Rabbis Without Borders
Rabbis Without Borders is a dynamic forum for exploring contemporary issues in the Jewish world and beyond. Written by rabbis of different denominations, viewpoints, and parts of the country, Rabbis Without Borders is a project of Clal – The National Jewish Center for Learning and Leadership.
In the wake of the horrific attack this past Friday night in which three innocent Jews were stabbed to death in the settlement of Halamish while celebrating the circumcision of a newborn son, a young mother in one of the Gush Etzion settlements posted this just yesterday:
Did you see this morning the demonstrations of support for us that our neighbors participated in all along the road to Jerusalem? Did you see the Arabs of Husan, Wadi Nis, Nachlin, Tzurif, and Bethlehem gathered at all the major junctions holding giant signs saying “Thou shalt not murder” and “Arabs and Jews refuse to be enemies,” and “We are all Halamish?” Ah, you did not see? Remember that the next time that they tell us about coexistence among us between Jews and Arabs and that the majority of Arabs want peace.
The same day, after a week of Muslim demonstrations against Israel’s positioning of metal detectors at the entrance to the Al-Aqsa mosque compound in the heart of Jerusalem in reaction to the use of the compound for a shooting attack that left two Israeli policemen dead, an angry Palestinian activist posted the following on Facebook:
The Israeli Zionist left was faking being in favor of the Palestinian non-violent resistance and being against the occupation all of these years…
The Zionist left kept saying that the reason why Israel is not listening is that Palestinians are using violence in their protests and keep throwing stones.
For more than a week now Palestinians gathered in Jerusalem in order to protest the installment of the metal detectors at Al-Aqsa mosque, an act intended to imposed full Israeli sovereignty on Al-Aqsa mosque in violation of the agreements with the Jordanian Waqf… and the Zionist left never showed up!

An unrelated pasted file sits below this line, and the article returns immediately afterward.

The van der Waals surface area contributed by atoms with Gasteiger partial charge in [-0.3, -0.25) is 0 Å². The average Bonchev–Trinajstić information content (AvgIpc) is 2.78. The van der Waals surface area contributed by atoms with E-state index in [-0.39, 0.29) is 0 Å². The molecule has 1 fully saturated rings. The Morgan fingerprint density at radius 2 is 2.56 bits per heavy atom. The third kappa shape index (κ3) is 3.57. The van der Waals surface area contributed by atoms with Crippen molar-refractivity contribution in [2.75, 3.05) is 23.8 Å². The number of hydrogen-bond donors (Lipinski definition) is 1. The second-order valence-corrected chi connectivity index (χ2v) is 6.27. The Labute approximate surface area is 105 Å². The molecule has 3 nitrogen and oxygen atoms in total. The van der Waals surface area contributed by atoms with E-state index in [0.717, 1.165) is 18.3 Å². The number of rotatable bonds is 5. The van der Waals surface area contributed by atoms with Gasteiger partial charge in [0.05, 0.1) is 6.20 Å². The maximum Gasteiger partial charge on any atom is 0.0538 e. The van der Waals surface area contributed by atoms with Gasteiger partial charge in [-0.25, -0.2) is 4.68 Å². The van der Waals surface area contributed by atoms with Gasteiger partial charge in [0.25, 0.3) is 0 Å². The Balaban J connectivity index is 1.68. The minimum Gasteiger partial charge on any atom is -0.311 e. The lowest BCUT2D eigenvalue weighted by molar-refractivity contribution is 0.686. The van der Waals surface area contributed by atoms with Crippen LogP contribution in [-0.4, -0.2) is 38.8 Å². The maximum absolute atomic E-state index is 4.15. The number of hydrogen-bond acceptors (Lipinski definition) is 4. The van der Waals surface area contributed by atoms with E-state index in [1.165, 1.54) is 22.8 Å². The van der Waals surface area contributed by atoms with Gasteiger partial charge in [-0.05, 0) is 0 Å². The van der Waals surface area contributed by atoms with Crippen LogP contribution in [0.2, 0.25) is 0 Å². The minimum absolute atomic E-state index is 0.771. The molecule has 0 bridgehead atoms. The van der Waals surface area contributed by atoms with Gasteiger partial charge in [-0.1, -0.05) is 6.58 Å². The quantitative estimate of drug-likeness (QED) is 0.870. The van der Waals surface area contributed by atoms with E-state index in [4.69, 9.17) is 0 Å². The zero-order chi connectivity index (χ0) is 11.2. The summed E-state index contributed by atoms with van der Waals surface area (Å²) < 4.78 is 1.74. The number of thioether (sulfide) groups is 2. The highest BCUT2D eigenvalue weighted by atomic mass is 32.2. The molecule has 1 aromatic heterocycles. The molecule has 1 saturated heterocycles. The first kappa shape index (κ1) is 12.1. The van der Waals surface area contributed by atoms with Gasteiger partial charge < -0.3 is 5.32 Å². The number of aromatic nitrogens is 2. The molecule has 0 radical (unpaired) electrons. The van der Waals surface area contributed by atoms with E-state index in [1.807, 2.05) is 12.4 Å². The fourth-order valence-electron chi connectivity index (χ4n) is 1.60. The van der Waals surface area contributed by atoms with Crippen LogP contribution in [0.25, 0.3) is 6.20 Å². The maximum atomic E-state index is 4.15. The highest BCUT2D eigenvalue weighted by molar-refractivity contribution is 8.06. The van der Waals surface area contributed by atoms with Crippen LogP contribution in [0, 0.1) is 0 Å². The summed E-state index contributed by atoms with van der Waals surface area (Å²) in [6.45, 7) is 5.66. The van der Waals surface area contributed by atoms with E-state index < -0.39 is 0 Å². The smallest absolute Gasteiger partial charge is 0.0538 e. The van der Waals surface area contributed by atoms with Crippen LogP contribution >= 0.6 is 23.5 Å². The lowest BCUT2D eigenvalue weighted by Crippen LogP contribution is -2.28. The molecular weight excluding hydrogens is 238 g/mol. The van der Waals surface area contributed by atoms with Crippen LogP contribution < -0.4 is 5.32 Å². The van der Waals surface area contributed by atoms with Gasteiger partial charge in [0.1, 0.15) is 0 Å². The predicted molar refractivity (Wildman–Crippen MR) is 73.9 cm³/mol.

This means that there is no left in Israel.
If you are not joining people who use non-violent resistance against your fascist government’s acts and expect us to respect you for this double standard and hypocrisy – then no.
Your place is not in a protest in Tel Aviv or at the prime minister’s house in Jerusalem! Your place is among the Palestinian non-violent protesters.
The Zionist left has failed in the test again.”
The first post comes from a staunchly conservative Israeli Zionist patriot and the second comes from the opposite end of the spectrum, from a fiery anti-Zionist Palestinian activist, but they are united on two points: One, their disappointment and cynicism vis-à-vis the other side’s behavior, and two, their preaching to the other side concerning how they should react to their own countrymen’s behavior. Both believe that one side must mold itself according to the other side’s standards. Until you adopt my narrative, support me in the fashion that I wish to be supported and come out against your own people, we will get nowhere in this conflict, they are saying.
These two posts are not atypical. Many of us, even so-called peace activists, are just as blind and caught up in our own perspectives. We want the other side to think like us and be like us. We have expectations of the other that within their own cultural milieu are impossible. We want to transform the other when in truth it is ourselves that we must first transform.